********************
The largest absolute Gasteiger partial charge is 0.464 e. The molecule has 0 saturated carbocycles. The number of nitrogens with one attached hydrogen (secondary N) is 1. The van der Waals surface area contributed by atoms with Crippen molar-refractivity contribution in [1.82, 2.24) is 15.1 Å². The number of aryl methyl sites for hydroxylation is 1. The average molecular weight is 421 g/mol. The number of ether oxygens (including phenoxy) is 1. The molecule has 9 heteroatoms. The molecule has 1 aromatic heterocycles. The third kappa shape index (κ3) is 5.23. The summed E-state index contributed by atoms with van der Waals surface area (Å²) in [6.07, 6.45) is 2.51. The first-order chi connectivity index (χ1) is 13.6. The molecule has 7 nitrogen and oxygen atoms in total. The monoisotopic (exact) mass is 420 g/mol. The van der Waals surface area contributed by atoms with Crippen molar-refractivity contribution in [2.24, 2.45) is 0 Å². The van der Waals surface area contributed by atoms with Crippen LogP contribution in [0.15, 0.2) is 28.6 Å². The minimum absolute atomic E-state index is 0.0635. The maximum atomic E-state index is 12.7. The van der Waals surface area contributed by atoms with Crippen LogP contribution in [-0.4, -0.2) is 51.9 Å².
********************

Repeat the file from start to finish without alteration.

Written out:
The largest absolute Gasteiger partial charge is 0.464 e. The molecule has 0 saturated carbocycles. The number of nitrogens with one attached hydrogen (secondary N) is 1. The van der Waals surface area contributed by atoms with Crippen molar-refractivity contribution in [1.82, 2.24) is 15.1 Å². The number of aryl methyl sites for hydroxylation is 1. The average molecular weight is 421 g/mol. The number of ether oxygens (including phenoxy) is 1. The molecule has 9 heteroatoms. The molecule has 1 aromatic heterocycles. The third kappa shape index (κ3) is 5.23. The summed E-state index contributed by atoms with van der Waals surface area (Å²) in [6.07, 6.45) is 2.51. The first-order chi connectivity index (χ1) is 13.6. The molecule has 7 nitrogen and oxygen atoms in total. The monoisotopic (exact) mass is 420 g/mol. The van der Waals surface area contributed by atoms with Crippen molar-refractivity contribution in [2.24, 2.45) is 0 Å². The van der Waals surface area contributed by atoms with Crippen LogP contribution in [0.15, 0.2) is 28.6 Å². The minimum absolute atomic E-state index is 0.0635. The maximum atomic E-state index is 12.7. The van der Waals surface area contributed by atoms with Crippen LogP contribution in [-0.4, -0.2) is 51.9 Å².